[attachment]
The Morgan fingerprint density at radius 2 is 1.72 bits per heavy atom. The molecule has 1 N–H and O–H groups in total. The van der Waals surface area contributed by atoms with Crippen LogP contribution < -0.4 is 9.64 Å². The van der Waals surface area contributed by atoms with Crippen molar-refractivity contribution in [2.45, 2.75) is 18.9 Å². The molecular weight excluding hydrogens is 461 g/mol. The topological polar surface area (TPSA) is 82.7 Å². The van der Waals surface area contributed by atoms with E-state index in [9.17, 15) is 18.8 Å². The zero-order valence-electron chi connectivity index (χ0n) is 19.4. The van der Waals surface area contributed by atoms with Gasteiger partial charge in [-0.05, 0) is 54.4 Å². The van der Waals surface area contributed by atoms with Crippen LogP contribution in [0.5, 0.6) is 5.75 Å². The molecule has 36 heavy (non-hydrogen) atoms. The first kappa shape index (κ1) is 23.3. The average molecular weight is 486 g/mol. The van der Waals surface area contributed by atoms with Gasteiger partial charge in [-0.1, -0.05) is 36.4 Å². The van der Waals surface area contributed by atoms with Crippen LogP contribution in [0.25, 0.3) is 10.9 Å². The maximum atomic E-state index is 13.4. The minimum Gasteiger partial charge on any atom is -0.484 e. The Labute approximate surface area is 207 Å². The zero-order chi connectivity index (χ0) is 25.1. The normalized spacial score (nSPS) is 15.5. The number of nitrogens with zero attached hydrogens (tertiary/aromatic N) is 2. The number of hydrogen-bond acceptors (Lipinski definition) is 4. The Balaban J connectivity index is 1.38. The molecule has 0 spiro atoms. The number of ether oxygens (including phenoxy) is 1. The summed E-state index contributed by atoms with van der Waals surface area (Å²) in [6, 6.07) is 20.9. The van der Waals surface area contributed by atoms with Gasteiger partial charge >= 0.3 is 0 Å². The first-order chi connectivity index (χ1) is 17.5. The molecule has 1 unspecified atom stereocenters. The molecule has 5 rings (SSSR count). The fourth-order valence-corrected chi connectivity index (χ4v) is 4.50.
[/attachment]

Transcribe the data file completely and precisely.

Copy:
The Morgan fingerprint density at radius 2 is 1.72 bits per heavy atom. The molecule has 1 N–H and O–H groups in total. The van der Waals surface area contributed by atoms with Crippen LogP contribution < -0.4 is 9.64 Å². The van der Waals surface area contributed by atoms with Crippen molar-refractivity contribution in [2.45, 2.75) is 18.9 Å². The molecular weight excluding hydrogens is 461 g/mol. The topological polar surface area (TPSA) is 82.7 Å². The van der Waals surface area contributed by atoms with E-state index in [9.17, 15) is 18.8 Å². The zero-order valence-electron chi connectivity index (χ0n) is 19.4. The van der Waals surface area contributed by atoms with Gasteiger partial charge in [-0.05, 0) is 54.4 Å². The van der Waals surface area contributed by atoms with Crippen LogP contribution in [0.5, 0.6) is 5.75 Å². The molecule has 36 heavy (non-hydrogen) atoms. The first kappa shape index (κ1) is 23.3. The average molecular weight is 486 g/mol. The van der Waals surface area contributed by atoms with Gasteiger partial charge in [-0.1, -0.05) is 36.4 Å². The van der Waals surface area contributed by atoms with Crippen LogP contribution in [0.25, 0.3) is 10.9 Å². The maximum atomic E-state index is 13.4. The minimum Gasteiger partial charge on any atom is -0.484 e. The Labute approximate surface area is 207 Å². The zero-order chi connectivity index (χ0) is 25.1. The normalized spacial score (nSPS) is 15.5. The number of nitrogens with zero attached hydrogens (tertiary/aromatic N) is 2. The number of hydrogen-bond acceptors (Lipinski definition) is 4. The Balaban J connectivity index is 1.38. The molecule has 0 spiro atoms. The number of ether oxygens (including phenoxy) is 1. The summed E-state index contributed by atoms with van der Waals surface area (Å²) in [6, 6.07) is 20.9. The van der Waals surface area contributed by atoms with Gasteiger partial charge >= 0.3 is 0 Å². The first-order chi connectivity index (χ1) is 17.5. The molecule has 1 unspecified atom stereocenters. The molecule has 5 rings (SSSR count). The fourth-order valence-corrected chi connectivity index (χ4v) is 4.50.